University of Technology Sydney (UTS) has opened a new research centre for artificial intelligence.
The UTS:CAI is made up of five research laboratories focused on: data science and knowledge discovery; knowledge infrastructure; computational intelligence and brain computer interfaces; decision systems and e-service intelligence; and the so-called ‘Magic Lab’, which looks at disruptive technologies like socially-aware robots.
It is one of two centres to be spun out of the university’s Centre for Quantum Computation & Intelligent Systems which was founded in 2008, the other being the Centre for Quantum Software and Information. There are currently 108 Higher Degree by Research students within UTS:CAI.
At the new centre’s opening event on Friday, NSW chief scientist and engineer Mary O’Kane said that artificial intelligence had become a mainstream endeavour after years in the left-field.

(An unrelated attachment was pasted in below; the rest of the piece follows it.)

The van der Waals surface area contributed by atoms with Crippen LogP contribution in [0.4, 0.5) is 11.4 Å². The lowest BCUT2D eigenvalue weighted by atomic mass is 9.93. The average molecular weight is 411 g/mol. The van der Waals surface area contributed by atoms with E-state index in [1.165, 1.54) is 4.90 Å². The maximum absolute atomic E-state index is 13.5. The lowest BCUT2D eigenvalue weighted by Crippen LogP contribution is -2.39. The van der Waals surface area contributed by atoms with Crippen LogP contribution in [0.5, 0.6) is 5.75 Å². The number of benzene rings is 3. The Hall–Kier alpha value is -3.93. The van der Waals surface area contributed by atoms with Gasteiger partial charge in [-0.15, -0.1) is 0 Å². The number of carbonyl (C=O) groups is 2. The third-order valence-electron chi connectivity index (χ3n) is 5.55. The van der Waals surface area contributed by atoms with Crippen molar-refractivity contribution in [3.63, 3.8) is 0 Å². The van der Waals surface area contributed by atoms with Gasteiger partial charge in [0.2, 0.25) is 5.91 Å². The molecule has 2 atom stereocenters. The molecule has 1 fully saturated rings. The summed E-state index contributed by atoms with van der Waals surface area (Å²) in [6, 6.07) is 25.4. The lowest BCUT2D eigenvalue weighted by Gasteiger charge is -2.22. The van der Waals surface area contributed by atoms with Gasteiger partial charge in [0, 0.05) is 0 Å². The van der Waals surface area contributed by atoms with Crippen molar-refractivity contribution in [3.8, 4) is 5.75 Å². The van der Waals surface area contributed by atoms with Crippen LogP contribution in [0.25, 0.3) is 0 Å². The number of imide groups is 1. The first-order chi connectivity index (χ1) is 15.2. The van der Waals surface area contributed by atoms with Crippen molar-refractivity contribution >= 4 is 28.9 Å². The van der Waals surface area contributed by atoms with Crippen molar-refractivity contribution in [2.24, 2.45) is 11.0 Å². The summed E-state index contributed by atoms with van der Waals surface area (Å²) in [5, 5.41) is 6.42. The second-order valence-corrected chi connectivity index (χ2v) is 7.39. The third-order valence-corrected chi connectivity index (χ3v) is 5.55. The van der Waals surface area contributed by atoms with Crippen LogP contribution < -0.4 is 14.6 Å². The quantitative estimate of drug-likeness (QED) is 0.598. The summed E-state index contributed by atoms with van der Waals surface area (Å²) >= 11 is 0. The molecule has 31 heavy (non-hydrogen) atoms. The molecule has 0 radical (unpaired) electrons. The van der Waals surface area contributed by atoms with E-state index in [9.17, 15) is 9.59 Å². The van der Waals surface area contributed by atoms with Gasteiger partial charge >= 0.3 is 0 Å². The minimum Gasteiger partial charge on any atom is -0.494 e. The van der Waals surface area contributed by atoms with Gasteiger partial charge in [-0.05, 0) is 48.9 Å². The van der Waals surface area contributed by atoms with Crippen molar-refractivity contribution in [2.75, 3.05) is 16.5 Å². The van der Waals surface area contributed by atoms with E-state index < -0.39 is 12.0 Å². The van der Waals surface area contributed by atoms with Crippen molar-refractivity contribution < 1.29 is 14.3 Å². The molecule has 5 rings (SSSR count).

O’Kane started her academic career in AI at UTS (then the NSW Institute of Technology in Sydney) and remembered her colleagues as “one of the best and most creative and certainly the liveliest artificial intelligence groups in Australia in terms of just sheer madness”.
“There were those of us who felt we were on the far fringe of academic endeavor. We were a mad group off to the side. A bit like the people doing algae at the moment. You know, people far out there, right off,” she said. “But you knew, just like the algae people know now that the future is theirs, we knew that the future was ours in AI. It’s moved very mainstream.”
The centre’s director is distinguished professor Jie Lu. Distinguished professor Chin-Teng Lin serves as co-director.
Speaking at the launch UTS’ deputy vice-chancellor Professor Glenn Wightwick said AI research was now bearing fruit.
“AI is an area that has been very active in computer science through the years. [But it] was one of those areas that promised a lot but really hadn’t delivered,” he said.
“Today AI has emerged as an incredibly important topic both at the theoretical level and in the applied sense. It’s an area which is proving to have many uses in industry and has the potential to make an important and significant difference to our lives.”